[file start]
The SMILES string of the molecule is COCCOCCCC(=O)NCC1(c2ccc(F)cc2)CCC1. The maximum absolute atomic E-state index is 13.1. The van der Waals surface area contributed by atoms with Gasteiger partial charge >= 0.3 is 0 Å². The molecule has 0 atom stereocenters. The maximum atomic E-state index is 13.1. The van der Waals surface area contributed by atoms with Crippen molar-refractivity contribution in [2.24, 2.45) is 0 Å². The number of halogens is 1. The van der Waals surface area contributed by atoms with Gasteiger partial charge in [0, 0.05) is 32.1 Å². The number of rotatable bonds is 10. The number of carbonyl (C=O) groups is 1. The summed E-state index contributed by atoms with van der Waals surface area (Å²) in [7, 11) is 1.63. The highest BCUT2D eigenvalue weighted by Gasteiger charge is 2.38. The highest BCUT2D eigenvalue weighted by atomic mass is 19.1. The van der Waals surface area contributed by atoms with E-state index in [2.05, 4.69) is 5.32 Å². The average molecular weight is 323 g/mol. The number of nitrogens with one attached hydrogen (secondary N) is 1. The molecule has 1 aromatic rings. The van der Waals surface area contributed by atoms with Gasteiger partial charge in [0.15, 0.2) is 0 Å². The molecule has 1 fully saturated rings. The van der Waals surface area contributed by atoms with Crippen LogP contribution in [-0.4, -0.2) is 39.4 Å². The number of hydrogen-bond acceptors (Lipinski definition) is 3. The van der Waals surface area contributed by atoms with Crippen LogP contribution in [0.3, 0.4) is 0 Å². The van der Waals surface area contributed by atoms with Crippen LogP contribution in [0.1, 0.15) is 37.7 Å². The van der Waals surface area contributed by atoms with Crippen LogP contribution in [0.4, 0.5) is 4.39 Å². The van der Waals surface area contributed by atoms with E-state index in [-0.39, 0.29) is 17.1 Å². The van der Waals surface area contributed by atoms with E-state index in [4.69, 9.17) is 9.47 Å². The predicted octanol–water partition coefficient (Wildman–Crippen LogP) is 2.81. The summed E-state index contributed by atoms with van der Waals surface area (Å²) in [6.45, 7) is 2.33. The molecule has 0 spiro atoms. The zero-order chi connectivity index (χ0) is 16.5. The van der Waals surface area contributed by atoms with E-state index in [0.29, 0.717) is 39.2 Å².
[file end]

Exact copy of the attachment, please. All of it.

The SMILES string of the molecule is COCCOCCCC(=O)NCC1(c2ccc(F)cc2)CCC1. The maximum absolute atomic E-state index is 13.1. The van der Waals surface area contributed by atoms with Gasteiger partial charge >= 0.3 is 0 Å². The molecule has 0 atom stereocenters. The maximum atomic E-state index is 13.1. The van der Waals surface area contributed by atoms with Crippen molar-refractivity contribution in [2.24, 2.45) is 0 Å². The number of halogens is 1. The van der Waals surface area contributed by atoms with Gasteiger partial charge in [0, 0.05) is 32.1 Å². The number of rotatable bonds is 10. The number of carbonyl (C=O) groups is 1. The summed E-state index contributed by atoms with van der Waals surface area (Å²) in [7, 11) is 1.63. The highest BCUT2D eigenvalue weighted by Gasteiger charge is 2.38. The highest BCUT2D eigenvalue weighted by atomic mass is 19.1. The van der Waals surface area contributed by atoms with E-state index in [2.05, 4.69) is 5.32 Å². The average molecular weight is 323 g/mol. The number of nitrogens with one attached hydrogen (secondary N) is 1. The molecule has 1 aromatic rings. The van der Waals surface area contributed by atoms with Gasteiger partial charge in [0.15, 0.2) is 0 Å². The molecule has 1 fully saturated rings. The van der Waals surface area contributed by atoms with Crippen LogP contribution in [-0.4, -0.2) is 39.4 Å². The number of hydrogen-bond acceptors (Lipinski definition) is 3. The van der Waals surface area contributed by atoms with Crippen LogP contribution in [0.3, 0.4) is 0 Å². The van der Waals surface area contributed by atoms with Crippen LogP contribution in [0.1, 0.15) is 37.7 Å². The van der Waals surface area contributed by atoms with Crippen LogP contribution in [0.4, 0.5) is 4.39 Å². The van der Waals surface area contributed by atoms with E-state index in [-0.39, 0.29) is 17.1 Å². The van der Waals surface area contributed by atoms with E-state index in [4.69, 9.17) is 9.47 Å². The predicted octanol–water partition coefficient (Wildman–Crippen LogP) is 2.81. The summed E-state index contributed by atoms with van der Waals surface area (Å²) in [6.45, 7) is 2.33. The molecule has 0 spiro atoms. The zero-order chi connectivity index (χ0) is 16.5. The van der Waals surface area contributed by atoms with E-state index in [0.29, 0.717) is 39.2 Å².